# Applications in Physics and Elastic Collisions

Bouncing balls to space

⚠️ Disclaimer: Vectors are not drawn to scale as they should be

If I drop a ball, and it falls at a constant velocity v, what will its velocity be after hitting the ground? That’s pretty straightforward to answer. Disregarding friction and air resistance (and the fact that objects *don’t* fall at a constant speed), we can say that the ball will bounce back with the same *speed*, but in the opposite *direction*. Remember, when describing velocity — a vector — we must account for both *magnitude* and *direction*.

As mentioned, that was pretty easy. But let’s spice things up a bit. What if we dropped two balls simultaneously — one stacked on top of the other. Assuming, again, that the objects fall at a constant velocity, what will be the speed of the ball on top after bouncing back?

For simplicity, let’s say that the ball on top is small enough to have a negligible effect on the other ball (imagine dropping a tennis ball atop a basketball).

It helps to consider problems like these step-by-step and in terms or reference frames. Let’s see how that would work.

# Step 1: Ball A hits the ground

Assuming there is space between the balls, that the first ball will bounce back at speed v.

# Step 2: Collision

Next, the balls collide. At this point, it would already help to make use of reference frames. Let’s consider things from the perspective of Ball A. In this frame, Ball B would be approaching Ball A (which is stationary) at 2v. Therefore, after hitting Ball A, Ball B would bounce back at 2v as well.

# Step 3: Back to our reference frame

But remember, we are still viewing things from Ball A’s perspective. Since Ball A was moving at a velocity of v upward, its reference frame is -v slower than our reference frame. Hence, to convert back is to simply add v to both ball’s velocity.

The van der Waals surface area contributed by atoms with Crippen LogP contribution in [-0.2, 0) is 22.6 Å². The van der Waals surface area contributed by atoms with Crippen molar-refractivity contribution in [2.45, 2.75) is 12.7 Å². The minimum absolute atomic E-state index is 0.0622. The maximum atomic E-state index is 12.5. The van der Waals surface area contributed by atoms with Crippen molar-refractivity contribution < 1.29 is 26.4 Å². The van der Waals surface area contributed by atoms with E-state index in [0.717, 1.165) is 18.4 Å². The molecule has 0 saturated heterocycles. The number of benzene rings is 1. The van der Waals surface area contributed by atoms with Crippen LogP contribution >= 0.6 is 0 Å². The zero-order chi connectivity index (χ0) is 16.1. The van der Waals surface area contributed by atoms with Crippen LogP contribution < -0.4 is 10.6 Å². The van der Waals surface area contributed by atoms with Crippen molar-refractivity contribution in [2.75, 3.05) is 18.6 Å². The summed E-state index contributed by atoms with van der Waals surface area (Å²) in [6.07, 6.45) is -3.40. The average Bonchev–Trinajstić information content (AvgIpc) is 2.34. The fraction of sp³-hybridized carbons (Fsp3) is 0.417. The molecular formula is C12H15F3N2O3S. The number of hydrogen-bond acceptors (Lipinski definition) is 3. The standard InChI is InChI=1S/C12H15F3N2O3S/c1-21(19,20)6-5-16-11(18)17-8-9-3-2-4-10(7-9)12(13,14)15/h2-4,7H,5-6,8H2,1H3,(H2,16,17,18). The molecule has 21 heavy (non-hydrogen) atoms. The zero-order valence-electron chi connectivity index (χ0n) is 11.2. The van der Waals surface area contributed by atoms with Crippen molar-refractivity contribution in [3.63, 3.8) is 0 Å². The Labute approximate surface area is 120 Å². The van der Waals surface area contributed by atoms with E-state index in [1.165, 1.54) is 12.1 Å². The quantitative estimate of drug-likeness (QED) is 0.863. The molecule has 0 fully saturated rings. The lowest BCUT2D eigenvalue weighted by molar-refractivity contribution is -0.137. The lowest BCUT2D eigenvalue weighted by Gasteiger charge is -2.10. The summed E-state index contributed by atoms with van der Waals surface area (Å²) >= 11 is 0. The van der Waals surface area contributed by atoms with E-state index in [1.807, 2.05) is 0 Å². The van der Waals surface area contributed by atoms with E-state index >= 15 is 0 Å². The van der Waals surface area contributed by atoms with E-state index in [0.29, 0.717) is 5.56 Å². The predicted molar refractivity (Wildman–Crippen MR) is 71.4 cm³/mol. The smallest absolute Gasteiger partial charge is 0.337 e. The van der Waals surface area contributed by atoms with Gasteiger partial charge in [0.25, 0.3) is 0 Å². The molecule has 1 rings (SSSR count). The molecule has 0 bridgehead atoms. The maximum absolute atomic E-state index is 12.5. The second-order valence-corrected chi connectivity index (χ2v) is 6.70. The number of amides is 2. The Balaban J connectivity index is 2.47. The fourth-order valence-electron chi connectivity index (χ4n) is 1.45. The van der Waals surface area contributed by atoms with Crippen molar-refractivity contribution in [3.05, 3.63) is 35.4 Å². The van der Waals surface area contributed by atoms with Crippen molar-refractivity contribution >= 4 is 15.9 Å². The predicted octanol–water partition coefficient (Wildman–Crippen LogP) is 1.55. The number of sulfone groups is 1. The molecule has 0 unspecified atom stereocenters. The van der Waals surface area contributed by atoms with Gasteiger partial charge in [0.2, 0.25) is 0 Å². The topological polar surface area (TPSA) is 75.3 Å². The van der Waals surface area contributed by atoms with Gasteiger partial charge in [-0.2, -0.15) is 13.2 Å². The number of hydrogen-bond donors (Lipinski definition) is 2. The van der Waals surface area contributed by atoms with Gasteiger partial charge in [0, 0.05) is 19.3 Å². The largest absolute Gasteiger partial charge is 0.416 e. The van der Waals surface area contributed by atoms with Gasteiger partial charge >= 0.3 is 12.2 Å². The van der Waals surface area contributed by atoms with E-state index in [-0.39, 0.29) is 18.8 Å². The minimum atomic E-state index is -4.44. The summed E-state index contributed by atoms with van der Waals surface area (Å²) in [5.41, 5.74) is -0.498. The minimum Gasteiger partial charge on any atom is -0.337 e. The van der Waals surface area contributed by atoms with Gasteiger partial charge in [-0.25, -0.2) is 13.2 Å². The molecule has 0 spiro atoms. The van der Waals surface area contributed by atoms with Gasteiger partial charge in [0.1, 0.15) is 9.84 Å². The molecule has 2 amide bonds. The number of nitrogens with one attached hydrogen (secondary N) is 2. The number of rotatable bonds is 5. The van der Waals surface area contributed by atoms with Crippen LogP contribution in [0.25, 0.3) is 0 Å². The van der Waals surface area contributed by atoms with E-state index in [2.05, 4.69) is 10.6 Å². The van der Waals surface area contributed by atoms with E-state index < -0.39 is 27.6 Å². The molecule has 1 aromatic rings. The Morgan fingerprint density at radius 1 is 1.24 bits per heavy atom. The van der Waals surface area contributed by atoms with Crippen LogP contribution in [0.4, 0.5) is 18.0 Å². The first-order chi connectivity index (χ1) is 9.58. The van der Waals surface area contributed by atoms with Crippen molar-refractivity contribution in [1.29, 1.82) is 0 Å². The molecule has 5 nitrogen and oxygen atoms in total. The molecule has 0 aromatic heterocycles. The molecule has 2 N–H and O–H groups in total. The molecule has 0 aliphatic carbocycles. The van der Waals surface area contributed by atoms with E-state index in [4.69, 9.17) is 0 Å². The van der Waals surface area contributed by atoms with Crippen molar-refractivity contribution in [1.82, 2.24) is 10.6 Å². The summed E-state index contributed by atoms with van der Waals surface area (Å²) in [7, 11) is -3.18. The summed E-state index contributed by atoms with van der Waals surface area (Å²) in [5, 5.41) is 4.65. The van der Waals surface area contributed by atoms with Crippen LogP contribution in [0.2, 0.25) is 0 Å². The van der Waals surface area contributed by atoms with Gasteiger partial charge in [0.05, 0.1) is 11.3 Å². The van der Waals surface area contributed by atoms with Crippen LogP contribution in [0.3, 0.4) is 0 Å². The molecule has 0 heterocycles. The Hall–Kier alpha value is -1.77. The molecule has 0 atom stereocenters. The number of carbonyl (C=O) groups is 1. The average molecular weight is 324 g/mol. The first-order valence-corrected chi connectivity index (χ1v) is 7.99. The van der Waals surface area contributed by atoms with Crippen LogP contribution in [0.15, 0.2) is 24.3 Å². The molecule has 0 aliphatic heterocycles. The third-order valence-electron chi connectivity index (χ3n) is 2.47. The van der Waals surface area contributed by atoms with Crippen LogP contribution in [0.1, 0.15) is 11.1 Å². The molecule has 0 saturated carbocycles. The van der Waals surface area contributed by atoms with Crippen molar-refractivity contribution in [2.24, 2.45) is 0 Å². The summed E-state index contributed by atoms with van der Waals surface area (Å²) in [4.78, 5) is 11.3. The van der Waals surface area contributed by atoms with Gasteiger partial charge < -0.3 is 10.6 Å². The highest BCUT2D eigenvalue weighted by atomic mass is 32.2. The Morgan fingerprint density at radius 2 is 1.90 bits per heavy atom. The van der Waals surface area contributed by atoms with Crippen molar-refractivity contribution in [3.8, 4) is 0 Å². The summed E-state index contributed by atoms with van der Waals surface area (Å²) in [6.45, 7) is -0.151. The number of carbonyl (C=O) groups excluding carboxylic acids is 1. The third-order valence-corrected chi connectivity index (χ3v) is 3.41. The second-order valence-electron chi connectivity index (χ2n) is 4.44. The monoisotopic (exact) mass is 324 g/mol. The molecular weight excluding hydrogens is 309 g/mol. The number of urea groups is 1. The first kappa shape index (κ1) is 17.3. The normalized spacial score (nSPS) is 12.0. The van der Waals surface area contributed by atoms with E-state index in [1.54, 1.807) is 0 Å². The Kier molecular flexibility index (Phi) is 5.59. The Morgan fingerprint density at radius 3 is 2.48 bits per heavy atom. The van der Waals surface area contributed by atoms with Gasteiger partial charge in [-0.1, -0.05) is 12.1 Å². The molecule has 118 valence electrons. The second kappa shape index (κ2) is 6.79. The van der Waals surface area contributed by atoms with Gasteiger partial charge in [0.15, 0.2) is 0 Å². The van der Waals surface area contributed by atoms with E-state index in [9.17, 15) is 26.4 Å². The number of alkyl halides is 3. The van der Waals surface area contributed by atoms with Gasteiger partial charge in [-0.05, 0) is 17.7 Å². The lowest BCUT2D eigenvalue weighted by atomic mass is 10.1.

From this, we can see that Ball B will bounce back at a speed of 3v.

This was easy enough. **But what happens if we add a third ball?** Well, we can simply repeat the recursive process: convert to the previous ball’s reference frame, do our calculations there, then convert back to our reference frame to get the final velocity. The process is illustrated below.

# Change to Ball B’s Reference Frame (-3v)

🎳 Bowling Ball: Ball A

🏀 Basketball: Ball B

🎾 Tennis Ball: Ball C

# Calculations (collision of Ball B and C)

# Back to observer’s reference frame (+3v)

# Generalization

From this, we can already try to discern a pattern. Let’s get the common difference of our velocities.

Okay, this doesn’t reveal much. But if we extend our sequence and calculate the final velocity of the next few balls (which I encourage you to do yourself)…

We can clearly see that the common differences are the powers of two! In other words, when stacking n balls and dropping them at a speed of v. The nth ball from the bottom will be the sum of the first n powers of two *from 1* (or n=0). Mathematically this can be expressed as:

But instead of solving for the sum of the powers of two recursively, we can do so through the formula

With this formula, we can calculate the speed if any amount of balls are stacked and dropped. Now let’s test that.

# A not so practical example

One thing we can easily observe with the speed of the balls, is that the pattern grows rapidly. With say just four balls stacked and dropped, the fourth ball will bounce back at more than 10 times the initial speed!

But just to leave you all with a (not so) practical and a (much more) mind-tickling example, it’s time to think outside our planet. The escape velocity of the Earth (the velocity required to escape the Earth’s gravity) is approximately 11,000 meters per second. How many balls would we need to bounce to launch something out to space?

Using our formula, we know that the number of balls n to exceed 11,000 is

2 ⁿ - 1 > 11,000

2 ⁿ > 11,000

From here, we can use logarithms and get the smallest integer greater than the result

log ₂(11,000) ≈ 13.4

**n = 14**

And so all technicalities aside, it would just take bouncing 14 balls to escape the Earth’s gravity!

Mathematics is arguably the most intriguing when seen through the lens of practical applications, or physics as we have shown here. Physics in turn, is most enthralling when you take its practical applications to the limits. And when it comes to physics, the sky’s the limit, and beyond.